Posted on 5 Comments

Whatever next?!

India apparently has a hobby and craft store! It's in Mumbai, called Hobby Ideas and is a venture of Pidilite Industries. I found this out by accident today when I spied a tube of fabric glue in a shop while looking for buttons. Now two of my bags which were languishing while I dithered over hand sewing are sporting linings (drying as we speak). Look ma, no needle and thread!

The tailor refused to sew them in and I was much distressed and girdling my loins to start the task, when I went in to buy buttons and just before I handed in my cash, I spotted the tube of glue. Whoda thunk it? So obviously I grabbed it and tossed over the extra Rs 15 (small price to pay for the pleasure of no-sew – no, not Mary-Sue). Came home and sat down with scissors, bags, cloth, iron and got down to work). Remind me not to keep more than two bags in line for lining. In other words, line as you go, sweetums, or liningless forever you shall remain.

Anyway, as I was saying, with my google fixation, once the gluing was finished, I tripped over to the net and looked up the manufacturer (whose products I use regularly, but hadn't thought to google before). And lo and behold, I find the said store has been in existence since last year. When can I go to Bombay, please?

The craft store has all sorts of things for candle making, glass etching, clay moulding (even has Fimo!) and a spool knitting kit. But that last product is as far as it goes, nothing else remotely related to crochet or knitting was advertised (except this book). Ah well, it's something to even have a craft store in the country. We might still progress. 

5 thoughts on “Whatever next?!

  1. Swapna-does anyone do any type of arts/crafts in India at all? Where do most get their supplies?

  2. To pick a bone with you: why must a big craft store be progress? So many women knit and crochet and make up their own patterns in India; I’ve seen busloads of aunts in my extended family and beyond who make up their own patterns and create wonderful garments for their families. They aren’t tied down to written patterns and their supplies come from small local stores. It’s worked for them for many generations, and given that winter isn’t such a big deal in large parts, it’s a seasonal business. Samrat, the store in Pune and lots of stores in Delhi are abuzz with business in the winter but hardly anything the rest of the year. In Delhi all winter long you’ll see aunties in buses and markets, fingers flying with needles. There are lots of small craft stores, but they’re in older parts of cities, without the “branding” or “new economy” feel about them. When you’re in Pune next, check out the lanes in Tulshibaug.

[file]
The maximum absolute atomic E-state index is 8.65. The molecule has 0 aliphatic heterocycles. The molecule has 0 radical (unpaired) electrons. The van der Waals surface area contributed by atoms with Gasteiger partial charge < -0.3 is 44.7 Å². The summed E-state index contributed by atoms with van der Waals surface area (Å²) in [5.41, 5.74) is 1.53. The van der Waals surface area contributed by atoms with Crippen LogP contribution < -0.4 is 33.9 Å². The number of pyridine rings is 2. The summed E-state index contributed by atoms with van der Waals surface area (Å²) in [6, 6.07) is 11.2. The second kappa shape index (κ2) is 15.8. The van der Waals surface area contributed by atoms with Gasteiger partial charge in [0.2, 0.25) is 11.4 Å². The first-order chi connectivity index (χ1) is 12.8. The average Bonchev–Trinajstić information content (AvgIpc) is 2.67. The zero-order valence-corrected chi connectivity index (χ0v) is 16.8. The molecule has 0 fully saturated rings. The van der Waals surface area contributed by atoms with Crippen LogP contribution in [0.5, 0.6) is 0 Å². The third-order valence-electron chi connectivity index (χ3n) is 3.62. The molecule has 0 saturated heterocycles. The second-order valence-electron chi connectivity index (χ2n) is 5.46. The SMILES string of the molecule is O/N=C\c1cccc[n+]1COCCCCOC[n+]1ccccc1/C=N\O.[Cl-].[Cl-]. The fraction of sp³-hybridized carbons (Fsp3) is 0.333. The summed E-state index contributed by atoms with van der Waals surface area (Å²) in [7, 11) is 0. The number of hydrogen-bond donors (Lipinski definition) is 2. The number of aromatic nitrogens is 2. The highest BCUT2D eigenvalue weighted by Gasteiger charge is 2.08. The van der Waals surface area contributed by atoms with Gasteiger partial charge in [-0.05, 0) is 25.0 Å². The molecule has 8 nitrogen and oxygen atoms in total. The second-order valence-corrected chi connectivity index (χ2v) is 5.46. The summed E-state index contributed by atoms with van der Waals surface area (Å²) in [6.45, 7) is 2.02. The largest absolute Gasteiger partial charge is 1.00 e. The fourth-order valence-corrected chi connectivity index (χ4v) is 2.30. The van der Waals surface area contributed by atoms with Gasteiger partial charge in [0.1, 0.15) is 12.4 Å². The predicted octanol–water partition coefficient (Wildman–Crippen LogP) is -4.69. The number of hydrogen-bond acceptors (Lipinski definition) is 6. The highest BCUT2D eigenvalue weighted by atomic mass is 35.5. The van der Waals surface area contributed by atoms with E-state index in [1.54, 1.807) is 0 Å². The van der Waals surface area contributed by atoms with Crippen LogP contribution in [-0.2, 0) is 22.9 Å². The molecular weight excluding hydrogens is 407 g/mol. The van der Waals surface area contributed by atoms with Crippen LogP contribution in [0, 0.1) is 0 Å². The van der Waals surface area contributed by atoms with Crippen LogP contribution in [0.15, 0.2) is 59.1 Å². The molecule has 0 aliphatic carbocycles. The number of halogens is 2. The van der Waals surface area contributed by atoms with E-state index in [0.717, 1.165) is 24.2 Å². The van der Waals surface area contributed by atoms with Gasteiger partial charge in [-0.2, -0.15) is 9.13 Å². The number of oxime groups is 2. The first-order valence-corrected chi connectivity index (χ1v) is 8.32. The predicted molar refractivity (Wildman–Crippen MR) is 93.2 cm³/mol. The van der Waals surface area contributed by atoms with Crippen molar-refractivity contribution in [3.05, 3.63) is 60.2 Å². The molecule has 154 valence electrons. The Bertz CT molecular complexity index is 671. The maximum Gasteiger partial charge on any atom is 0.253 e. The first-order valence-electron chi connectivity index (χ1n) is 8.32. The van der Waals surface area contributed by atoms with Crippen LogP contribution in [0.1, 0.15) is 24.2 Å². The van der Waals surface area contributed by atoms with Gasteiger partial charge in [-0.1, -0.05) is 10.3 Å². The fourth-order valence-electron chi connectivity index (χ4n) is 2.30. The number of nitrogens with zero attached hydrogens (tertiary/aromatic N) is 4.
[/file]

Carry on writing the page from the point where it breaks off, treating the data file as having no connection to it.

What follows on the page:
Here in the US, aside from weather reasons, yes, you can go to lots of enormous chain stores to get one small needle, but this consumer-driven economy also survives on economies of scale. Consolidating crafts under one roof has allowed these big chains to expand and in many large stores, yarn has become a big thing only in the last five years: otherwise it was some acrylic yarn and a measly afghan or baby blanket pattern. Knitting became a cool thing for young women after 2001, and it’s only after that time that yarn stores have exploded and the big chains are now introducing more yarns. Then it was crochet. Already many of those who rode this wave are worried that people have moved on from knitting and crochet and are worried that “the next big thing” will not have any yarn involved and then affect the new businesses.

  3. Oooooops, I’m really sorry, didn’t mean to make that so long. Got carried away as I was typing…

  4. Is the internet your only option for supplies? What a bummer! As creative and talented as you are, you would go crazy crafty in the US. As for the nasty reply from the Indian Co. in the last blog….that is so unfair of them to judge you by what happened with someone else. I don’t blame you for being upset.

  5. DesiKnitter does have a point, although I can see why you’re excited too!

    We have the chain ‘HobbyCraft’, which has gone some way to popularise some crafts. Mind you, they are not specialists, and cater for the mass market (which means lots of card making materials, scrap-booking etc) Their selection of yarns is poor (as if there wasn’t enough acrylic in the world) and I only really go there to get emergency Fimo supplies.

    Still, this new store has got to be worth one visit at least, no?!

Leave a Reply

This site uses Akismet to reduce spam. Learn how your comment data is processed.